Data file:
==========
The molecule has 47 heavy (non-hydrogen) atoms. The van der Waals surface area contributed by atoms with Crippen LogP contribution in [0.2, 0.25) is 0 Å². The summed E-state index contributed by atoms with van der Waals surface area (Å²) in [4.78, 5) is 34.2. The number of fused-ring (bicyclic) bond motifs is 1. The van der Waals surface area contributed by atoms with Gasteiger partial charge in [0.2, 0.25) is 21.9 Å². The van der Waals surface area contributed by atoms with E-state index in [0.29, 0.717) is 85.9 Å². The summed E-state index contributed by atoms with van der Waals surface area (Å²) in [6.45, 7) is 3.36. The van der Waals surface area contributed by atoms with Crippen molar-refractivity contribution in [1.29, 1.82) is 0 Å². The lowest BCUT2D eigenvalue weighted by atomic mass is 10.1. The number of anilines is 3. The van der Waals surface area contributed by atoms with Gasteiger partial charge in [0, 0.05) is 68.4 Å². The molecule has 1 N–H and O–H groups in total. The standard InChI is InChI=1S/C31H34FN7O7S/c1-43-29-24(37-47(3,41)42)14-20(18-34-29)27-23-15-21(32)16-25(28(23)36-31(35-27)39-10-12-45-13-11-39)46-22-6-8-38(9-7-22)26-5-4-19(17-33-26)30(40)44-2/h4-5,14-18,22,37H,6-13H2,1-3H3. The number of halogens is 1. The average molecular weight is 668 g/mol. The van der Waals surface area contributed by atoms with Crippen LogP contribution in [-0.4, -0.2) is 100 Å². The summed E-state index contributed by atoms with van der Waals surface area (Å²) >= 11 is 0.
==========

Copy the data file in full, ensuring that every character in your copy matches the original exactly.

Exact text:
The molecule has 47 heavy (non-hydrogen) atoms. The van der Waals surface area contributed by atoms with Crippen LogP contribution in [0.2, 0.25) is 0 Å². The summed E-state index contributed by atoms with van der Waals surface area (Å²) in [4.78, 5) is 34.2. The number of fused-ring (bicyclic) bond motifs is 1. The van der Waals surface area contributed by atoms with Gasteiger partial charge in [0.2, 0.25) is 21.9 Å². The van der Waals surface area contributed by atoms with E-state index in [0.29, 0.717) is 85.9 Å². The summed E-state index contributed by atoms with van der Waals surface area (Å²) in [6.45, 7) is 3.36. The van der Waals surface area contributed by atoms with Crippen molar-refractivity contribution in [1.29, 1.82) is 0 Å². The lowest BCUT2D eigenvalue weighted by atomic mass is 10.1. The number of anilines is 3. The van der Waals surface area contributed by atoms with Gasteiger partial charge in [0, 0.05) is 68.4 Å². The molecule has 1 N–H and O–H groups in total. The standard InChI is InChI=1S/C31H34FN7O7S/c1-43-29-24(37-47(3,41)42)14-20(18-34-29)27-23-15-21(32)16-25(28(23)36-31(35-27)39-10-12-45-13-11-39)46-22-6-8-38(9-7-22)26-5-4-19(17-33-26)30(40)44-2/h4-5,14-18,22,37H,6-13H2,1-3H3. The number of halogens is 1. The average molecular weight is 668 g/mol. The van der Waals surface area contributed by atoms with Crippen LogP contribution in [-0.4, -0.2) is 100 Å². The summed E-state index contributed by atoms with van der Waals surface area (Å²) >= 11 is 0.